Homeless in California fight for their right to pizza

September 19, 1993|By Los Angeles Times News Service

SANTA MONICA, Calif. -- The homeless of Santa Monica have been holding one fine string of pizza parties this summer, some right there on the City Hall lawn.

PTC The host, the city's Pied Piper of Pizza, is Ron Taylor, a self-styled "Dumpster diver" who ekes out a living scavenging through other people's discards. Thus did he discover how the rich folks often threw out Domino's delivery boxes that still contained coupons good for free pizzas, part of a summer promotion by the chain.

Then he decided to spread the wealth.

Collecting the discarded boxes from around Santa Monica, and beyond, he began holding impromptu parties for his fellow homeless travelers: on street corners, in parks and on the City Hall lawn, where many camped out to protest a park closure law.

He ordered up the pizzas, as well, for some reclusive homeless women who shun food lines and normally dine on garbage from && the trash bins.

"I want to show there doesn't have to be a city or county government to help," said Mr. Taylor, a former Bakersfield, Calif., truck driver whose luck turned sour after a 1985 accident. "We can all do it."

For a while it looked like the party was over, however, when a local Domino's began balking at giving away a lot of free pizza to people who weren't, well, paying customers.

But this being California, the Santa Monica City Attorney's office was soon on the case, insisting that the homeless not be denied their free lunch, threatening lawsuits and even confronting Domino's with a "precedent" from pop culture -- how its pizza was delivered to a sewer grate in a Teenage Mutant Ninja Turtles movie.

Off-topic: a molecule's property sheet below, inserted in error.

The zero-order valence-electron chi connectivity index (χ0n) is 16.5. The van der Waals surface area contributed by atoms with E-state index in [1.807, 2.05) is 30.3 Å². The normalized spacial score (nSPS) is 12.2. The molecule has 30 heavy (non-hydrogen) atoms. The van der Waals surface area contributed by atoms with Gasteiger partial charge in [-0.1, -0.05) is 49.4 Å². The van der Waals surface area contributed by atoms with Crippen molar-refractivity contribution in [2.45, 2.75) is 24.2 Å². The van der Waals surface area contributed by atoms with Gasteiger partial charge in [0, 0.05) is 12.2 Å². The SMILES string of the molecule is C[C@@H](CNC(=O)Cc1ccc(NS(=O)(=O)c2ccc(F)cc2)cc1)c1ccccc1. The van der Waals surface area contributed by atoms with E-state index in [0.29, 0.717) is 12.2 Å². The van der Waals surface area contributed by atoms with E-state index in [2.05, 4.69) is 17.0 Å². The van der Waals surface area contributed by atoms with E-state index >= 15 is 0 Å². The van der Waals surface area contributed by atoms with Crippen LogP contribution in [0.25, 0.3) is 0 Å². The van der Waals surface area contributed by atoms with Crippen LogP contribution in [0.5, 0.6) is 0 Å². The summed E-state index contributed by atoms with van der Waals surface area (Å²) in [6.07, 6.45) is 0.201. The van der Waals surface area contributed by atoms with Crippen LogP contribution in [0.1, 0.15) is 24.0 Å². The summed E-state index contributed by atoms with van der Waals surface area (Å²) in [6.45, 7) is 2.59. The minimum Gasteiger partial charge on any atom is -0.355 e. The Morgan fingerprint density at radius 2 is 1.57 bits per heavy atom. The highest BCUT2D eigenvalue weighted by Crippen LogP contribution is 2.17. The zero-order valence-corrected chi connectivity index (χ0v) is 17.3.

It all began early in the summer, when Domino's started putting "Value Dots" on its pizza boxes, redeemable for a freebie the next time: five dots got you a free medium pizza, seven dots a large one.

The trash from one pizza party alone yielded 28 "Value Dots."

"If they didn't choose to use them," he declared, "I don't see why I can't."

Soon he had 100, he says, then as many as 500.

In the beginning, he had no trouble cashing in the dots. He usually went right into the Domino's at Lincoln and Pico boulevards and ordered his freebie.

Then Domino's balked. Mr. Taylor was told the "Value Dots" were only good for pizzas that were delivered.

No problem, Mr. Taylor figured. He and his friends started calling in and asking that the goodies be delivered to the City Hall lawn, to phone booths and to street corners.

Domino's balked again. A store manager said company policy forbids delivery to such places because they pose a security risk.

But as Mr. Taylor saw it, the message was clear -- that the slogan "Domino's delivers" applied only to those who have roofs over their heads. Finally, Domino's gave in.

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